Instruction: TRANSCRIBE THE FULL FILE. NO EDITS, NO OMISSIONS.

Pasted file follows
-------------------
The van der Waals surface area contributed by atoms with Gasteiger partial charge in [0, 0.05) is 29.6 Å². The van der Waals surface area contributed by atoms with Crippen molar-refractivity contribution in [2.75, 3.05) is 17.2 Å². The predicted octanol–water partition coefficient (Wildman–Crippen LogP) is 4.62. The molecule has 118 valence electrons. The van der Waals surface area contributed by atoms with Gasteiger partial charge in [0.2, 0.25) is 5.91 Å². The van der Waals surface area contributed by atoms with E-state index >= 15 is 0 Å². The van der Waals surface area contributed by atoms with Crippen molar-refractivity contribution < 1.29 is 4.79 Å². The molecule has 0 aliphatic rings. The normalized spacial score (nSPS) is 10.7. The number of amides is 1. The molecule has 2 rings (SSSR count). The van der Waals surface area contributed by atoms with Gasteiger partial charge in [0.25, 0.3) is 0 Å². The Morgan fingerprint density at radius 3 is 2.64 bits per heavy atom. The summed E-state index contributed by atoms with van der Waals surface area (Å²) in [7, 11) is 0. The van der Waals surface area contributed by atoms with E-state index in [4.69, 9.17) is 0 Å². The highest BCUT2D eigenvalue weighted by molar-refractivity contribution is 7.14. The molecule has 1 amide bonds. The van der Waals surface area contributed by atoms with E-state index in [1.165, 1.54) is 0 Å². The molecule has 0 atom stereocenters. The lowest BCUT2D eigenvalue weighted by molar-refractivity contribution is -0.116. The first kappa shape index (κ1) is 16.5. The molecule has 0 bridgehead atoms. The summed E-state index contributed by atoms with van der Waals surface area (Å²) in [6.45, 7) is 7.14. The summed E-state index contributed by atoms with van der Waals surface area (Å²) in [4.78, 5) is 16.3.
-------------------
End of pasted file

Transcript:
The van der Waals surface area contributed by atoms with Gasteiger partial charge in [0, 0.05) is 29.6 Å². The van der Waals surface area contributed by atoms with Crippen molar-refractivity contribution in [2.75, 3.05) is 17.2 Å². The predicted octanol–water partition coefficient (Wildman–Crippen LogP) is 4.62. The molecule has 118 valence electrons. The van der Waals surface area contributed by atoms with Gasteiger partial charge in [0.2, 0.25) is 5.91 Å². The van der Waals surface area contributed by atoms with E-state index >= 15 is 0 Å². The van der Waals surface area contributed by atoms with Crippen molar-refractivity contribution < 1.29 is 4.79 Å². The molecule has 0 aliphatic rings. The normalized spacial score (nSPS) is 10.7. The number of amides is 1. The molecule has 2 rings (SSSR count). The van der Waals surface area contributed by atoms with Gasteiger partial charge in [0.25, 0.3) is 0 Å². The Morgan fingerprint density at radius 3 is 2.64 bits per heavy atom. The summed E-state index contributed by atoms with van der Waals surface area (Å²) in [7, 11) is 0. The van der Waals surface area contributed by atoms with E-state index in [4.69, 9.17) is 0 Å². The highest BCUT2D eigenvalue weighted by molar-refractivity contribution is 7.14. The molecule has 1 amide bonds. The van der Waals surface area contributed by atoms with E-state index in [1.165, 1.54) is 0 Å². The molecule has 0 atom stereocenters. The lowest BCUT2D eigenvalue weighted by molar-refractivity contribution is -0.116. The first kappa shape index (κ1) is 16.5. The molecule has 0 bridgehead atoms. The summed E-state index contributed by atoms with van der Waals surface area (Å²) in [6.45, 7) is 7.14. The summed E-state index contributed by atoms with van der Waals surface area (Å²) in [4.78, 5) is 16.3.